An evaluation of the correlation between open solar flux and total solar irradiance
Rutherford Appleton Laboratory, Chilton, Didcot, Oxfordshire, UK Department of Physics and Astronomy, University of Southampton, Southampton, Hampshire, UK
Corresponding author: M.Lockwood@rl.ac.uk
Accepted: 22 November 2001
The correlation between the coronal source flux and the total solar irradiance is re-evaluated in the light of an additional 5 years' data from the rising phase of solar cycle 23 and also by using cosmic ray fluxes detected at Earth. Tests on monthly averages show that the correlation with deduced from the interplanetary magnetic field (correlation coefficient, ) is highly significant (99.999%), but that there is insufficient data for the higher correlation with annual means () to be considered significant. Anti-correlations between and cosmic ray fluxes are found in monthly data for all stations and geomagnetic rigidity cut-offs (r ranging from -0.63 to -0.74) and these have significance levels between 85% and 98%. In all cases, the fit is poorest for the earliest data (i.e., prior to 1982). Excluding these data improves the anticorrelation with cosmic rays to for one-year running means. Both the interplanetary magnetic field data and the cosmic ray fluxes indicate that the total solar irradiance lags behind the open solar flux with a delay that is estimated to have an optimum value of 2.8 months (and is within the uncertainty range 0.8–8.0 months at the 90% level).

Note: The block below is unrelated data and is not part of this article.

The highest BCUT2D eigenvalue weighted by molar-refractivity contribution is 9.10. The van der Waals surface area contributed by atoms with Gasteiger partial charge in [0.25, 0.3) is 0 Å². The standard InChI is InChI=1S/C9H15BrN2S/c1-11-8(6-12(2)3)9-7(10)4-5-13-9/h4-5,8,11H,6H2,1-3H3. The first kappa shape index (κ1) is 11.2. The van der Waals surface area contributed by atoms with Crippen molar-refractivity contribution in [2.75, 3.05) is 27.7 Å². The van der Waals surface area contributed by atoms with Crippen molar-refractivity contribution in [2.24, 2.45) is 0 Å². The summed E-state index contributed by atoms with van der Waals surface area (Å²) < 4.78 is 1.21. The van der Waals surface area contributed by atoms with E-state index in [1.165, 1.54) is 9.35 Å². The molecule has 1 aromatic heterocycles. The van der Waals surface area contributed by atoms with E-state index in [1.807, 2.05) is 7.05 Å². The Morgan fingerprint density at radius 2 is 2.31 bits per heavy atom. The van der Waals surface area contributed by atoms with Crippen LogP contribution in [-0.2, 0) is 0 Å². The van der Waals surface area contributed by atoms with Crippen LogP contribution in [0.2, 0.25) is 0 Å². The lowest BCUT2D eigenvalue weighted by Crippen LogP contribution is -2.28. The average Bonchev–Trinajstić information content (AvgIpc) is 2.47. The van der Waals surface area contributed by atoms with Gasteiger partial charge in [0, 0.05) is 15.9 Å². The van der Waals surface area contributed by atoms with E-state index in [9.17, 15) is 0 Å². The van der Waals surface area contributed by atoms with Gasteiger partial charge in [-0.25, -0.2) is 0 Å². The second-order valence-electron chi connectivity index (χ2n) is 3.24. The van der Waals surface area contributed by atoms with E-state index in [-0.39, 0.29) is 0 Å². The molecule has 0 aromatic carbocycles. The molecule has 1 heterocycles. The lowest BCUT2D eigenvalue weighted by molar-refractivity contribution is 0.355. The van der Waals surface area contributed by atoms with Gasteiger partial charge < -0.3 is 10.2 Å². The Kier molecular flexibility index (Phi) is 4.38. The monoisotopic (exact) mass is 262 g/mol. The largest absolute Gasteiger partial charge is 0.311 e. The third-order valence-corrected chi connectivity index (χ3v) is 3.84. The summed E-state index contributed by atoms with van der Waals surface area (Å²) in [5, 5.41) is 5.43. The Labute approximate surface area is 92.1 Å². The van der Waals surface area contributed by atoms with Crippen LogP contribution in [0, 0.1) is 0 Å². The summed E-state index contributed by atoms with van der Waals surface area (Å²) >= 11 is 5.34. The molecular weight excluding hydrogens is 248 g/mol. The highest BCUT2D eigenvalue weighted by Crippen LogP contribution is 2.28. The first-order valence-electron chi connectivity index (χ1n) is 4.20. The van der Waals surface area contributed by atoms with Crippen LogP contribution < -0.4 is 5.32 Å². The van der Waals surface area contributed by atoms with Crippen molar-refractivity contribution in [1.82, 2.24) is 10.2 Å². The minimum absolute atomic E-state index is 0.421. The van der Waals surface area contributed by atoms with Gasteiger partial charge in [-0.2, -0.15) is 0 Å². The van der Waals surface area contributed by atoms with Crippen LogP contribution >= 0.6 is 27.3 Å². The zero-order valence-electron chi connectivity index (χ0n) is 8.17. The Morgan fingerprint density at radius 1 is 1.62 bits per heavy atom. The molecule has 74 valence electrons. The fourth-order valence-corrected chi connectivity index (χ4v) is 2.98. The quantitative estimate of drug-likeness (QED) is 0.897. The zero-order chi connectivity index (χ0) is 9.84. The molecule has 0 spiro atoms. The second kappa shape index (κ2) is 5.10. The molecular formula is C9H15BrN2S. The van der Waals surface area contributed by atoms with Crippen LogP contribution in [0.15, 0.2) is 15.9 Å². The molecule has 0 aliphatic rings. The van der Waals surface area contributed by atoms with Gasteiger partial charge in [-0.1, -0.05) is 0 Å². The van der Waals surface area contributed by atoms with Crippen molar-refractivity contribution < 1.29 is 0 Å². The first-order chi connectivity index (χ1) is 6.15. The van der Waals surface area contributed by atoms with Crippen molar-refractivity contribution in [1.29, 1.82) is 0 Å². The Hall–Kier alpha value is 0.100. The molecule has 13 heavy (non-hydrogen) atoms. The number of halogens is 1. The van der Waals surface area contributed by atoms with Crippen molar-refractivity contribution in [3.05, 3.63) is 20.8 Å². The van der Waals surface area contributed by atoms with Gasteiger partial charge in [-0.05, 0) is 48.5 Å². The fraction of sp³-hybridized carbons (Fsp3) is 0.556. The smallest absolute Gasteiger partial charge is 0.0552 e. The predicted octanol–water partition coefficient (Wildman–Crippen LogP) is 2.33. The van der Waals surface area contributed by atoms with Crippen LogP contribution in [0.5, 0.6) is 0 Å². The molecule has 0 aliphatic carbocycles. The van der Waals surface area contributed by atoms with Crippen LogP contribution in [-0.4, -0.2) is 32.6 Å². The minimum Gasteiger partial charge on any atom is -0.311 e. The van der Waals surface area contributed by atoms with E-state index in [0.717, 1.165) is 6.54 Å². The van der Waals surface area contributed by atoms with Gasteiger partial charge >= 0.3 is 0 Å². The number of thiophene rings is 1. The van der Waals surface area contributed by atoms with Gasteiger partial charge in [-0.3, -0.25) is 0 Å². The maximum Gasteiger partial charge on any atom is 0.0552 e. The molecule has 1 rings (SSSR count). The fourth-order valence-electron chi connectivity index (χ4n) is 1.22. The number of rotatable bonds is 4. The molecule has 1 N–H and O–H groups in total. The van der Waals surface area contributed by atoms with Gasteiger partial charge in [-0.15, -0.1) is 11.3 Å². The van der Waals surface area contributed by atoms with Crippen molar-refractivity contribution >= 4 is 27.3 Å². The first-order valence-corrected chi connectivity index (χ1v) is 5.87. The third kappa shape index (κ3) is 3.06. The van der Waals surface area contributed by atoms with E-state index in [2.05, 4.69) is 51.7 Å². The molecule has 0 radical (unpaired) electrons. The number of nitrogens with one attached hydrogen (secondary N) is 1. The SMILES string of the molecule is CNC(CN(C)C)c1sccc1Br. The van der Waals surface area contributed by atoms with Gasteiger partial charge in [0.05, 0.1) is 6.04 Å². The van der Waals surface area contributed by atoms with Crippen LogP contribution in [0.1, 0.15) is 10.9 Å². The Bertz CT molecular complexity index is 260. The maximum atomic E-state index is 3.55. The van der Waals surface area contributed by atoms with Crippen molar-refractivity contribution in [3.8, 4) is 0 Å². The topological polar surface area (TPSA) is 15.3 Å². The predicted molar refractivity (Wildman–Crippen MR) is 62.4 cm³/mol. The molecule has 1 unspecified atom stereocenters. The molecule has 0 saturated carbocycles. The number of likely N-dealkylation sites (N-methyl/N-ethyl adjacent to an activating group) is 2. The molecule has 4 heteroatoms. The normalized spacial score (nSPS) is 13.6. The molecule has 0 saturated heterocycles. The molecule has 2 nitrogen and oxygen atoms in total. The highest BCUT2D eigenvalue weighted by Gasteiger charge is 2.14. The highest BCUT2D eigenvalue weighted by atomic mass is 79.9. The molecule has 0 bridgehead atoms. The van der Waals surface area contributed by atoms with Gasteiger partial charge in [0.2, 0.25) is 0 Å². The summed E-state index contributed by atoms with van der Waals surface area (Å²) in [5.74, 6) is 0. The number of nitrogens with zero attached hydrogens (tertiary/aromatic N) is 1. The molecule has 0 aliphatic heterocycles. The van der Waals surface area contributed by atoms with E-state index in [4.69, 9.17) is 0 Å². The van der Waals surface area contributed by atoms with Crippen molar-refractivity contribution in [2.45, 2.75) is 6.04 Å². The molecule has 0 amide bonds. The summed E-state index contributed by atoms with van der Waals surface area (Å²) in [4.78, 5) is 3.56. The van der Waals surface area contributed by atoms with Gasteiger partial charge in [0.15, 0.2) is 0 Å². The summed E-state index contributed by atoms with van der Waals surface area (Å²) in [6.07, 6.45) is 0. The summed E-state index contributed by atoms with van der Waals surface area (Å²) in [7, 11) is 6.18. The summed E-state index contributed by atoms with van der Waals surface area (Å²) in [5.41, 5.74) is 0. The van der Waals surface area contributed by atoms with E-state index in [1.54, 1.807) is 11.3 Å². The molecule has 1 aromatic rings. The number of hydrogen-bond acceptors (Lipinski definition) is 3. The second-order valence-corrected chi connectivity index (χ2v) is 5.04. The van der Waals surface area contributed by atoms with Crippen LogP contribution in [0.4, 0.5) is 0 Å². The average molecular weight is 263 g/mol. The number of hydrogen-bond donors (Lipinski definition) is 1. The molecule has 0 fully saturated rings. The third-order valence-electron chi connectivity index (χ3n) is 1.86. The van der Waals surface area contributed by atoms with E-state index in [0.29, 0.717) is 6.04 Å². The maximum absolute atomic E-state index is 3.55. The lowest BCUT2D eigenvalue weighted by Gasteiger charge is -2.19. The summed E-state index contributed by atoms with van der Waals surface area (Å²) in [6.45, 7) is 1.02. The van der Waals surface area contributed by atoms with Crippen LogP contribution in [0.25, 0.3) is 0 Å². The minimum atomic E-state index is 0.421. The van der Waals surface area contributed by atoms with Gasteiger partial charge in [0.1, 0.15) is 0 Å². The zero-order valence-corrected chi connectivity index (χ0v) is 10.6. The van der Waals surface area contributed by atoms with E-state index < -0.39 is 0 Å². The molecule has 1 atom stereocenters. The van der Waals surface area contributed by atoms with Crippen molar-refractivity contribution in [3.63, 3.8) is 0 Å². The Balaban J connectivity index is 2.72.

Key words: Sun: magnetic fields / fundamental parameters / solar-terrestrial relations / interplanetary medium
© ESO, 2002